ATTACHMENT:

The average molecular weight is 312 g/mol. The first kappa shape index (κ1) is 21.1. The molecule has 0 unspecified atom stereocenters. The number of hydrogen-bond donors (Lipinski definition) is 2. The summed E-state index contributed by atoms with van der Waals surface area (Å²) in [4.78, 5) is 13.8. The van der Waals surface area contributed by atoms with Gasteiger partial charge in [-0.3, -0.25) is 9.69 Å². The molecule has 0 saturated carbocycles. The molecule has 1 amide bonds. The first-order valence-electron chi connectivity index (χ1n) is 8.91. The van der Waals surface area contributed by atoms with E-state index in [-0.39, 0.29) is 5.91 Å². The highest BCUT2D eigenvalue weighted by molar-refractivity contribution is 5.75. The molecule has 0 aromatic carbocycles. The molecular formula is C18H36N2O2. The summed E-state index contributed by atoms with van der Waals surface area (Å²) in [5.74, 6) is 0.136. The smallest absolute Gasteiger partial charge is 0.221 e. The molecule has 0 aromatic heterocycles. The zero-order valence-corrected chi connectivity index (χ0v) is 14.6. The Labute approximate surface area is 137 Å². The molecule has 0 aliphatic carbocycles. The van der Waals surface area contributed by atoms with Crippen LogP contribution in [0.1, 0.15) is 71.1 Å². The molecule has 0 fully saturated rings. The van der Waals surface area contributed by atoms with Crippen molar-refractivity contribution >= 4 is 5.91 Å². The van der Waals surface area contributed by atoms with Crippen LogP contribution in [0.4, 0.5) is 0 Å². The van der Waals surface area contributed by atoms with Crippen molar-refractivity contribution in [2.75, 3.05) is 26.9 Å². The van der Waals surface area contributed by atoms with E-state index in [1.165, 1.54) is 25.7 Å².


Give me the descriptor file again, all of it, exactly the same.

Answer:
The average molecular weight is 312 g/mol. The first kappa shape index (κ1) is 21.1. The molecule has 0 unspecified atom stereocenters. The number of hydrogen-bond donors (Lipinski definition) is 2. The summed E-state index contributed by atoms with van der Waals surface area (Å²) in [4.78, 5) is 13.8. The van der Waals surface area contributed by atoms with Gasteiger partial charge in [-0.3, -0.25) is 9.69 Å². The molecule has 0 saturated carbocycles. The molecule has 1 amide bonds. The first-order valence-electron chi connectivity index (χ1n) is 8.91. The van der Waals surface area contributed by atoms with E-state index in [-0.39, 0.29) is 5.91 Å². The highest BCUT2D eigenvalue weighted by molar-refractivity contribution is 5.75. The molecule has 0 aromatic carbocycles. The molecular formula is C18H36N2O2. The summed E-state index contributed by atoms with van der Waals surface area (Å²) in [5.74, 6) is 0.136. The smallest absolute Gasteiger partial charge is 0.221 e. The molecule has 0 aromatic heterocycles. The zero-order valence-corrected chi connectivity index (χ0v) is 14.6. The Labute approximate surface area is 137 Å². The molecule has 0 aliphatic carbocycles. The van der Waals surface area contributed by atoms with Crippen LogP contribution in [0.1, 0.15) is 71.1 Å². The molecule has 0 fully saturated rings. The van der Waals surface area contributed by atoms with Crippen molar-refractivity contribution >= 4 is 5.91 Å². The van der Waals surface area contributed by atoms with Crippen LogP contribution in [0.4, 0.5) is 0 Å². The van der Waals surface area contributed by atoms with Crippen molar-refractivity contribution in [2.75, 3.05) is 26.9 Å². The van der Waals surface area contributed by atoms with E-state index in [1.165, 1.54) is 25.7 Å².